The visitors, which a lot are fibre peeps, some are just plain curious, come from all over Quebec, Ontario, the Maritimes and the USA. Some even come all the way from British Columbia. It’s pretty amazing!
Why is it important to you that the festival take place in St-André Avellin?
St-Andre-Avellin is the perfect place. We’re about an hour from the National Capital (Ottawa) and an hour and a half from Montreal. The setting is beautiful.
Do the people living there appreciate the boost?
Surprisingly, the first year, very few locals came to the festival. Some came in looking for the dance floor! Then later, some decorated their houses with yarn and the community is getting more and more into it. I believe that now, pretty much everyone in town knows what Twist is.
Do visitors fall in love with the place?
They do. And they come back.
What else is there to do there?
There is so so much to do. There are a few National Parks in the area, you can visit a lot of organic farms, there’s Parc Omega (a huge outdoor park, filled with Canadian animals that you drive through and feed carrots to Muskox! – do buy your carrots at the grocery store though), I also have some friends that run Camp Explora, an electric ATV adventure guided by an iPad. There’s also the best organic chocolate place in the world called Chocomotive, where if you book in advance, you can make your own chocolate.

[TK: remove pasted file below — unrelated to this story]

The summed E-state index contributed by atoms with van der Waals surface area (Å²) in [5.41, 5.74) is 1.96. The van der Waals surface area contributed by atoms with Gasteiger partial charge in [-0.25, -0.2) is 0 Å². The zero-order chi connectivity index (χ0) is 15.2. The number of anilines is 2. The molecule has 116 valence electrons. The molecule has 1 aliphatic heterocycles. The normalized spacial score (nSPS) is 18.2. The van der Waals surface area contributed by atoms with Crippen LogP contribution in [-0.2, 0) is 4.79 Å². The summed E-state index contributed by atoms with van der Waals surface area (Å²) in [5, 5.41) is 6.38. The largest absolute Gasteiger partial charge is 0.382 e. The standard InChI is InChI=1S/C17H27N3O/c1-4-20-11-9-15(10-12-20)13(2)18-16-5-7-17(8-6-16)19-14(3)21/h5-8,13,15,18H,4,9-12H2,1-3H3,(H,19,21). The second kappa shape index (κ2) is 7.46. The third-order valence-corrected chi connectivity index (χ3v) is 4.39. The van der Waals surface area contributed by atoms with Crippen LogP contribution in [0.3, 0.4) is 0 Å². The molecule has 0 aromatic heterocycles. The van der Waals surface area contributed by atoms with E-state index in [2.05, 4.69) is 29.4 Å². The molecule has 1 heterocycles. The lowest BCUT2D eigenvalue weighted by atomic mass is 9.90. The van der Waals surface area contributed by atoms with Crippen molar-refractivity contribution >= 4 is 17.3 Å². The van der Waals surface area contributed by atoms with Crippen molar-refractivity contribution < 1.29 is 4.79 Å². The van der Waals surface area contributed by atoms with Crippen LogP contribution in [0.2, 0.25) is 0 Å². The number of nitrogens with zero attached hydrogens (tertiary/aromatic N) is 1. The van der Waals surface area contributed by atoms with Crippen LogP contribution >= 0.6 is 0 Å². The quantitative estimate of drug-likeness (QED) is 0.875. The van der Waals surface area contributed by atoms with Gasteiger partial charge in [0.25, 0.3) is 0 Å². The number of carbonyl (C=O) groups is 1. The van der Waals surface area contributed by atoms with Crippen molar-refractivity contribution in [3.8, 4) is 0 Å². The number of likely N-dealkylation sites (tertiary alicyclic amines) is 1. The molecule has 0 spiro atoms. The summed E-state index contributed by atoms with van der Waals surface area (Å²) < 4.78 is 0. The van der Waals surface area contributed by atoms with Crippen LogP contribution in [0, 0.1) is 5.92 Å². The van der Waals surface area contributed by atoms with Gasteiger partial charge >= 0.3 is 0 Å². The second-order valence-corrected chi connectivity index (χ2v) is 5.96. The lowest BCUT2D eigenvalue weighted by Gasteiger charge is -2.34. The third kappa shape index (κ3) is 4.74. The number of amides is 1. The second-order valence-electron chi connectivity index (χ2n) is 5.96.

And why isn’t there a Tim Hortons?? (;P)
If you want really good coffee. You go to the P’tit Café de l’auberge:)
You also operate a goat farm, which requires quite a bit of work, I’m sure. What happens with your schedule as the festival grows nearer?
The farm is pretty busy all year, we have around 100 goats. More than a third are cashmere goats. The last couple of weeks before the festival, are a bit crazy, but my husband Sven, is pretty cool, and keeps an eye on everything.
Twist Fibre Festival, August 23rd & 24th
Single Admission is $ 7 per day for teens and adults, and is free for children under 12.